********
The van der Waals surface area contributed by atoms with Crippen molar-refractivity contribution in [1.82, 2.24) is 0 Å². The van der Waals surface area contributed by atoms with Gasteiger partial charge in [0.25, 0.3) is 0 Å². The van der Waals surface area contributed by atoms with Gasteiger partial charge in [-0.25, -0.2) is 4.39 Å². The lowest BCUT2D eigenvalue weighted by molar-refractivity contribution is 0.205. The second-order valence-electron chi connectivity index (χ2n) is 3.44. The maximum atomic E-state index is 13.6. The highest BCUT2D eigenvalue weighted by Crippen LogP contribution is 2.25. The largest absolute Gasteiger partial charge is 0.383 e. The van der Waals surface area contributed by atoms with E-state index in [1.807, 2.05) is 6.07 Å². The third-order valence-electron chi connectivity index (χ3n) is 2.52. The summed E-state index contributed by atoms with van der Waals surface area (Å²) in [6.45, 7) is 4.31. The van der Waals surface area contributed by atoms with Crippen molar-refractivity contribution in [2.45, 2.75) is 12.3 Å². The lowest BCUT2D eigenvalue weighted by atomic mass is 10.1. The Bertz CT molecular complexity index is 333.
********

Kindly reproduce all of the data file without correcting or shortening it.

The van der Waals surface area contributed by atoms with Crippen molar-refractivity contribution in [1.82, 2.24) is 0 Å². The van der Waals surface area contributed by atoms with Gasteiger partial charge in [0.25, 0.3) is 0 Å². The van der Waals surface area contributed by atoms with Gasteiger partial charge in [-0.25, -0.2) is 4.39 Å². The lowest BCUT2D eigenvalue weighted by molar-refractivity contribution is 0.205. The second-order valence-electron chi connectivity index (χ2n) is 3.44. The maximum atomic E-state index is 13.6. The highest BCUT2D eigenvalue weighted by Crippen LogP contribution is 2.25. The largest absolute Gasteiger partial charge is 0.383 e. The van der Waals surface area contributed by atoms with E-state index in [1.807, 2.05) is 6.07 Å². The third-order valence-electron chi connectivity index (χ3n) is 2.52. The summed E-state index contributed by atoms with van der Waals surface area (Å²) in [6.45, 7) is 4.31. The van der Waals surface area contributed by atoms with Crippen molar-refractivity contribution in [2.45, 2.75) is 12.3 Å². The lowest BCUT2D eigenvalue weighted by atomic mass is 10.1. The Bertz CT molecular complexity index is 333.